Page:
Wynonna & the Big Noise
Wynonna & the Big Noise
Rating: 4 out of 5 stars
Look no further than the cover art to see this is somewhat of a new beginning for Wynonna. Where once her albums featured only her face, generally in a studied close-up with a Mona Lisa half-smile, this shows the singer with her road band in a far less stilted pose. It accurately reflects the music that is similarly looser and more limber because it’s recorded with her touring group—the slightly misleadingly named Big Noise — instead of polished studio pros.
Although she’s never been away, this feels like a comeback for Wynonna Judd, a singer who at one time was considered one of the finest performers of country pop. There has been a Christmas collection, a set of reimagined oldies and a live release, but this is the first batch of fresh, original material since 2003.
She is only co-credited on one tune, yet these tracks, penned or co-written by veterans Kevin Welch, Chris Stapleton, Julie Miller, Rapheal Saadiq and Timothy B. Schmidt (who assists with his own very Poco-ish “I Can See Everything”) among others, are chosen with care. Husband Cactus Moser, who assisted Wynonna with production, helps. Susan Tedeschi, Jason Isbell and Derek Trucks (who nails a typically electrifying slide solo on the stripped-down, pensive “Keeps Me Alive”) also contribute.
But this is primarily Wynonna and her band collaborating on a set of first-class songs that succeed by sounding far more rootsy, earthy and raw than in the past. For better or worse, the disc is front loaded with its rockers, closing with ballads or slower, swampier fare that dominates the approach and plays to this group’s strengths. There is a sexy yin/yang tug to the sweet “You Are So Beautiful” (not the Joe Cocker hit) where the singer shifts into a restrained mode that perfectly reflects the music. There is subtle spirituality in “Jesus and the Jukebox” and “Things that I Lean On,” the latter partially written by Travis Meadows and one of the finest, most sensitive ballads in Wynonna’s catalog. The closing “Choose to Believe” slithers down to the Delta on an edgy, jazzy tune that brings out the blues in Wynonna’s voice.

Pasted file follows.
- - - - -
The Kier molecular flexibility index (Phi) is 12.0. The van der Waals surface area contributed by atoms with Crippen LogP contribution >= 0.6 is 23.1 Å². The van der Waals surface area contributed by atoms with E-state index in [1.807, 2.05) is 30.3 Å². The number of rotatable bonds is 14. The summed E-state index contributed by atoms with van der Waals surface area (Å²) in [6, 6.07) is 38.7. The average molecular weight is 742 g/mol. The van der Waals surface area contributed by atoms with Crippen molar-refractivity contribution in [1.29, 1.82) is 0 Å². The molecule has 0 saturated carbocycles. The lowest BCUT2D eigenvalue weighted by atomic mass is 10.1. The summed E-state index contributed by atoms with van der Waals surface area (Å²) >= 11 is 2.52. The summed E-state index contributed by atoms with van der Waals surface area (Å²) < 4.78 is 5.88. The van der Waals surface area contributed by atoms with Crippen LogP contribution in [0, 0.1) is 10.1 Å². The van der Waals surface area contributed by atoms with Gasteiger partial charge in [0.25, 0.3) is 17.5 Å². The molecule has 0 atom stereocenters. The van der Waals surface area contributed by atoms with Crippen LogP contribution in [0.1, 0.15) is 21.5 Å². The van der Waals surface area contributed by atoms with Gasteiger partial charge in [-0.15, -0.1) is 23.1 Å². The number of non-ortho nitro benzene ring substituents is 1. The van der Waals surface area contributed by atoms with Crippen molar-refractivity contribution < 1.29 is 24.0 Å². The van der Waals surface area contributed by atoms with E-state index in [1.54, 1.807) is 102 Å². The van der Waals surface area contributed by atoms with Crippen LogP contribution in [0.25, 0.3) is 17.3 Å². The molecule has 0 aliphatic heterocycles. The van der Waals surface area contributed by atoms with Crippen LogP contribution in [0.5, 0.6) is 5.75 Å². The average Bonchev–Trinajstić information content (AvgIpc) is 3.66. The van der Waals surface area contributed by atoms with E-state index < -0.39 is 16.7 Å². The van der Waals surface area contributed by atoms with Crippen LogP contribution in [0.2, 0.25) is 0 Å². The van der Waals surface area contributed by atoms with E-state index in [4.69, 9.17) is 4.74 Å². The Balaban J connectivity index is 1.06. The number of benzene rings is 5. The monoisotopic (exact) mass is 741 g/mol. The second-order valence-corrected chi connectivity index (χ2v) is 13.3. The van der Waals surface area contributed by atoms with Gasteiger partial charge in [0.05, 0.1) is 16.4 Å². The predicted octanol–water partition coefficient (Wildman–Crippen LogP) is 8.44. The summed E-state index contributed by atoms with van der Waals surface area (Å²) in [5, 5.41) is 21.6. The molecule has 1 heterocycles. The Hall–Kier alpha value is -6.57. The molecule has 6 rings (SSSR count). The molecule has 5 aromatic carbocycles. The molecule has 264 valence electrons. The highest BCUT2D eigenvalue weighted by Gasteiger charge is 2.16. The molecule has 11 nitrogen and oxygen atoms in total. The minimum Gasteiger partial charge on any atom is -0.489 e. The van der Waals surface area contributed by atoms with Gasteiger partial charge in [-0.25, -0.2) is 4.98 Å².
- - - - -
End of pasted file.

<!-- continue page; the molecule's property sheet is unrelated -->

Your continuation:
Perhaps a better balance of rockers and reflective selections might have made this stronger and more diverse. But those who shied away from Wynonna’s slicker commercial heyday will find this direct, collective style a refreshing transformation for the better. For the rest of us, it’s yet additional proof of her tough/tender, sassy/sensitive vocal prowess and arguably the finest release of her extensive career.